Berlin town planning with a purpose
Some homecoming. For a week we explored the most exciting city in Europe. We rode trains, trams and buses to the centre and one sunny day we took the train in the other direction to discover the public housing estate that was inspired by Britain’s first garden cities. We marvelled at the plain good sense of building a housing estate on a train line. What a pity Edinburgh lacks that kind of civic imagination. Or generosity even. You’ll have had your tram Leith?
On the outskirts of Berlin, we walked through autumn trees to see an estate that houses 15,000 people. Onkel Toms Hutte, designed almost 100 years ago by Bruno Haut and Hugo Haring, could almost be a council estate in Britain if it wasn’t for the bright colours and gardens of mature trees softening, screening and separating the blocks of houses and flats. No litter on the ground. No shutters on the shops either.
But the best part is that these houses are not cut off from the rest of Berlin. Unlike the bleak housing estates that ring almost every British city, Onkel Toms Hutte is connected by a public transport system that really works.
U bahn trains run every five minutes taking people to work, study, play or shop in the city centre. Or just mooch about as we did, wandering from the Bauhaus to the Botanics, going to the theatre and art galleries, rummaging in shops, talking politics in the bar; blurring the line between East and West Berlin. We could get from the quiet suburb where we were staying with friends into Alexander Platz (a distance of maybe 10 miles, Berlin is a big city) in just over 30 minutes and our tickets could be used on buses and trams too.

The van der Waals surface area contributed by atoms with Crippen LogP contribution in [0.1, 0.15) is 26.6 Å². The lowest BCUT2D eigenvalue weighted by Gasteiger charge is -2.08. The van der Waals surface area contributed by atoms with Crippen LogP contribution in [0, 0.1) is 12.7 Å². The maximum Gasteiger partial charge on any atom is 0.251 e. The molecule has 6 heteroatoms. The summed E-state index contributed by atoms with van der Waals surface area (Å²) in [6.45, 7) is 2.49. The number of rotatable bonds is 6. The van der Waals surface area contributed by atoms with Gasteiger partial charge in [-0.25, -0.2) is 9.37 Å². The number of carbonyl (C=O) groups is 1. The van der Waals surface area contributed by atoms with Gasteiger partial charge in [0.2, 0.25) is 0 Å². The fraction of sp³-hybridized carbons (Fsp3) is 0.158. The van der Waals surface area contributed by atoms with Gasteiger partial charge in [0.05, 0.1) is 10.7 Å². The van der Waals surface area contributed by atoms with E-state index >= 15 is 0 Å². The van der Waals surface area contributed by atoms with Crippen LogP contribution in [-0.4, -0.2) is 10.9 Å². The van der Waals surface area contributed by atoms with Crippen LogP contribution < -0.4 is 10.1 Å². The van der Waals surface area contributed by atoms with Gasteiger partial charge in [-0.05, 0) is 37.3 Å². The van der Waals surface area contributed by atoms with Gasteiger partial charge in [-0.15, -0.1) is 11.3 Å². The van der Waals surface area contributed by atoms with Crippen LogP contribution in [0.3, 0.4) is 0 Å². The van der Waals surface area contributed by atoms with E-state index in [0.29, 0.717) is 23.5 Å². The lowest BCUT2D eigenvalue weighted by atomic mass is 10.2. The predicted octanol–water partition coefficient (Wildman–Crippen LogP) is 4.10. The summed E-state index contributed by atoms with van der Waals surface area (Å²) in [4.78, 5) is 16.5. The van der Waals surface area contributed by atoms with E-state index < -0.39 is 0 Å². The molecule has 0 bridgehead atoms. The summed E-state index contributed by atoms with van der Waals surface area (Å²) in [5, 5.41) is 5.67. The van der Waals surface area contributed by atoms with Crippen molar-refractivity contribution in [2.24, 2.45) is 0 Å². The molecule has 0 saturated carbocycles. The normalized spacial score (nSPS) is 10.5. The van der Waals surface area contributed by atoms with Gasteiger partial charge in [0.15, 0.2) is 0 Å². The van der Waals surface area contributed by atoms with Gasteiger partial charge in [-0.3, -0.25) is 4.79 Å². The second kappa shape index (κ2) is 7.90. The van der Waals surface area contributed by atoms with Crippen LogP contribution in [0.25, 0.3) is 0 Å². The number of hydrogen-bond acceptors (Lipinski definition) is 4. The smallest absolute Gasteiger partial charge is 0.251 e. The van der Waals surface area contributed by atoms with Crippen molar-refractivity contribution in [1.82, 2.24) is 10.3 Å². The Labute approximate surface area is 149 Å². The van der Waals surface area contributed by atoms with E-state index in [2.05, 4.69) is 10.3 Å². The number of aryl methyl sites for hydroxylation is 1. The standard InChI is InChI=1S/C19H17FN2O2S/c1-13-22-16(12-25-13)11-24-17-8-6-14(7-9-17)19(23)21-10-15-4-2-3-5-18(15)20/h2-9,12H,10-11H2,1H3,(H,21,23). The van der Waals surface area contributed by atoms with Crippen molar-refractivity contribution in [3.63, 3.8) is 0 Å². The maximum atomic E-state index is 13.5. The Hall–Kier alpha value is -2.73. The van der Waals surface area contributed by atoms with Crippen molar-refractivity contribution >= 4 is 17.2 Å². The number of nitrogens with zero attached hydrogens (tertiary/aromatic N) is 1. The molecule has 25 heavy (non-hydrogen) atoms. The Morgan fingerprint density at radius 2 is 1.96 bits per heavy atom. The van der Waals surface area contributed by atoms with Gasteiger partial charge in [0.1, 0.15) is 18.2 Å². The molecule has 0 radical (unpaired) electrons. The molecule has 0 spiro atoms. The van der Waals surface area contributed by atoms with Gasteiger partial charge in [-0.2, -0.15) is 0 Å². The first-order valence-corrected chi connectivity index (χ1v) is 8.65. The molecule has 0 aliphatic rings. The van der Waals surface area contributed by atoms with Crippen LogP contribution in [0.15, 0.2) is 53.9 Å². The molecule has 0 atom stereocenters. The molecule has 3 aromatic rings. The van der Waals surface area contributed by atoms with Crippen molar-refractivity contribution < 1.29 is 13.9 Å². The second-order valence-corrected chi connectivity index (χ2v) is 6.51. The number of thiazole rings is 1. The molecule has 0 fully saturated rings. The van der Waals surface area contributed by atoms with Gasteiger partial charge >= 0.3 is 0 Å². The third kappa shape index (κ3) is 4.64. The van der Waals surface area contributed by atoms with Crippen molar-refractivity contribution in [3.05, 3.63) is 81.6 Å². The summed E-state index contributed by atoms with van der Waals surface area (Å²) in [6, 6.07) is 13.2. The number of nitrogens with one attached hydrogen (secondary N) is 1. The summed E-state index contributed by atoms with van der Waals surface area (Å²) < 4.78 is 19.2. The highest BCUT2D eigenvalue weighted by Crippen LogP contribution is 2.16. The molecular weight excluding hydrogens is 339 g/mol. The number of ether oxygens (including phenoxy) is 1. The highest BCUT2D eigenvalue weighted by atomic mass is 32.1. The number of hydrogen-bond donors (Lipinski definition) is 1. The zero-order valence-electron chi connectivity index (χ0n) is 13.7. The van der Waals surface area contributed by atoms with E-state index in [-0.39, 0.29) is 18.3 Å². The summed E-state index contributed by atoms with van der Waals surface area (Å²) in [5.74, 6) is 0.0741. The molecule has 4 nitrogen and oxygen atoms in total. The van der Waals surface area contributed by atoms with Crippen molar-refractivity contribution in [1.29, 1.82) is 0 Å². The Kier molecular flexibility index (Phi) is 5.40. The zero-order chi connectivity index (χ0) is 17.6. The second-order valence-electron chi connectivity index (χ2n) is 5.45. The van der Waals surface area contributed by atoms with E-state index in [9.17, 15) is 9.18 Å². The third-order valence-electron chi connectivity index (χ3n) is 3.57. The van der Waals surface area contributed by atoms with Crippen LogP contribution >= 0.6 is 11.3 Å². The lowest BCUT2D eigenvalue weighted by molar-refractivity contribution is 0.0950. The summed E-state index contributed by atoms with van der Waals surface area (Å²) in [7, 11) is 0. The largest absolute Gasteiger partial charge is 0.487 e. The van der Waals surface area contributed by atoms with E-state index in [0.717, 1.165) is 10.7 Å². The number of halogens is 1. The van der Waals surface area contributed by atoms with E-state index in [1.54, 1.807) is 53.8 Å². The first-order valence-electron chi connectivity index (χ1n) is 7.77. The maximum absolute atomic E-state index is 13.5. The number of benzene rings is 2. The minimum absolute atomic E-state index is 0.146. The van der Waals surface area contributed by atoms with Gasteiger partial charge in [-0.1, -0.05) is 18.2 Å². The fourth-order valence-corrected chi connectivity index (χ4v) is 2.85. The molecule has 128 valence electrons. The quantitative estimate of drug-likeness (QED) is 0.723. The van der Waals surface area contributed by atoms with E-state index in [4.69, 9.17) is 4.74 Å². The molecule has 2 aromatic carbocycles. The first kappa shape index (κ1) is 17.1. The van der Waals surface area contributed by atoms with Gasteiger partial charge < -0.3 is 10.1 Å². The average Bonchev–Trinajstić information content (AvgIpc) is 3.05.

Ah, trams. The point about trams which often seems overlooked in Edinburgh is that they are designed for growing populations in crowded urban environments; they carry more people than buses, they speed through the traffic. In short, they are fast. Leith Walk is long and congested with buses as well as cars. Sometimes buses sit nose to tail and at rush hour they crawl, crammed with people. Adding more buses will increase congestion without solving the transport problem. Leith needs the tram.
I am glad to find the Caledonian Mercury politics writer, Hamish Macdonell, urging city leaders to find the brains and balls to complete the tram line so that it runs as intended from Newhaven to the airport. It’s not exactly the Utopian vision of the early garden city planners but its a hell of a lot better than the council’s present cowardly cop-out.
Green ‘ampelmann’ says go in Berlin